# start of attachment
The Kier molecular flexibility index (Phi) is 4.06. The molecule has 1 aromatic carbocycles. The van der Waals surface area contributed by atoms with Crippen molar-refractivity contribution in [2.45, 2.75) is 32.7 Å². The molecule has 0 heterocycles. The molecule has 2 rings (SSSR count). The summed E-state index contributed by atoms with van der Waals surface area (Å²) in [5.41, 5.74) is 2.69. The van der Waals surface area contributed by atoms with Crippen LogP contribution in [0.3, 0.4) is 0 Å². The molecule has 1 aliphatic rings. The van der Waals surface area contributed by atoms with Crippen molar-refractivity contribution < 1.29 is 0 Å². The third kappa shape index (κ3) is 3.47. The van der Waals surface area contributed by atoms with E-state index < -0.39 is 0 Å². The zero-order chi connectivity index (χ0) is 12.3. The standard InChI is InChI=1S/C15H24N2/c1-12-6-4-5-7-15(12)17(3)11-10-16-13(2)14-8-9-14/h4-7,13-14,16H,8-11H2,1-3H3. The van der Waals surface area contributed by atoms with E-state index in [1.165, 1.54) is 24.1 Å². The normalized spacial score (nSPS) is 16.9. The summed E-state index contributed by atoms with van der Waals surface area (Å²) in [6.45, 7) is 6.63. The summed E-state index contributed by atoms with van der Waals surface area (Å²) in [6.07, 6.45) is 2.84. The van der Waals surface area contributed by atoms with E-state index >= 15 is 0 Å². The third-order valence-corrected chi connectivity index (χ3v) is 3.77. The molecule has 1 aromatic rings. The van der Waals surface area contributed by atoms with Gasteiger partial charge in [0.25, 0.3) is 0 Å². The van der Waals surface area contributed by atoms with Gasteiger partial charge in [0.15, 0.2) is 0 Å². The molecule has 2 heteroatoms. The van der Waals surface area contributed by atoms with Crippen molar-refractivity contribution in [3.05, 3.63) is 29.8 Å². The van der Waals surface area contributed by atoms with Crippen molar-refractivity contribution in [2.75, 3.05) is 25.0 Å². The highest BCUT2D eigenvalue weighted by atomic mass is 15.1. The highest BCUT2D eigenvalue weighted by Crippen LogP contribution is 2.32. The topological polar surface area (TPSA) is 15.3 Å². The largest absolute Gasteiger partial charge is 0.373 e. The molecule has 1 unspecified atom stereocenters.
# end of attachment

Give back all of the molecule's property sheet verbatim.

The Kier molecular flexibility index (Phi) is 4.06. The molecule has 1 aromatic carbocycles. The van der Waals surface area contributed by atoms with Crippen molar-refractivity contribution in [2.45, 2.75) is 32.7 Å². The molecule has 0 heterocycles. The molecule has 2 rings (SSSR count). The summed E-state index contributed by atoms with van der Waals surface area (Å²) in [5.41, 5.74) is 2.69. The van der Waals surface area contributed by atoms with Crippen LogP contribution in [0.3, 0.4) is 0 Å². The molecule has 1 aliphatic rings. The van der Waals surface area contributed by atoms with Crippen molar-refractivity contribution < 1.29 is 0 Å². The third kappa shape index (κ3) is 3.47. The van der Waals surface area contributed by atoms with E-state index < -0.39 is 0 Å². The zero-order chi connectivity index (χ0) is 12.3. The standard InChI is InChI=1S/C15H24N2/c1-12-6-4-5-7-15(12)17(3)11-10-16-13(2)14-8-9-14/h4-7,13-14,16H,8-11H2,1-3H3. The van der Waals surface area contributed by atoms with E-state index in [1.165, 1.54) is 24.1 Å². The normalized spacial score (nSPS) is 16.9. The summed E-state index contributed by atoms with van der Waals surface area (Å²) in [6.45, 7) is 6.63. The summed E-state index contributed by atoms with van der Waals surface area (Å²) in [6.07, 6.45) is 2.84. The van der Waals surface area contributed by atoms with E-state index >= 15 is 0 Å². The third-order valence-corrected chi connectivity index (χ3v) is 3.77. The molecule has 1 aromatic rings. The van der Waals surface area contributed by atoms with Gasteiger partial charge in [0.25, 0.3) is 0 Å². The van der Waals surface area contributed by atoms with Gasteiger partial charge in [0.15, 0.2) is 0 Å². The molecule has 2 heteroatoms. The van der Waals surface area contributed by atoms with Crippen molar-refractivity contribution in [3.05, 3.63) is 29.8 Å². The van der Waals surface area contributed by atoms with Crippen molar-refractivity contribution in [2.75, 3.05) is 25.0 Å². The highest BCUT2D eigenvalue weighted by atomic mass is 15.1. The highest BCUT2D eigenvalue weighted by Crippen LogP contribution is 2.32. The topological polar surface area (TPSA) is 15.3 Å². The largest absolute Gasteiger partial charge is 0.373 e. The molecule has 1 unspecified atom stereocenters.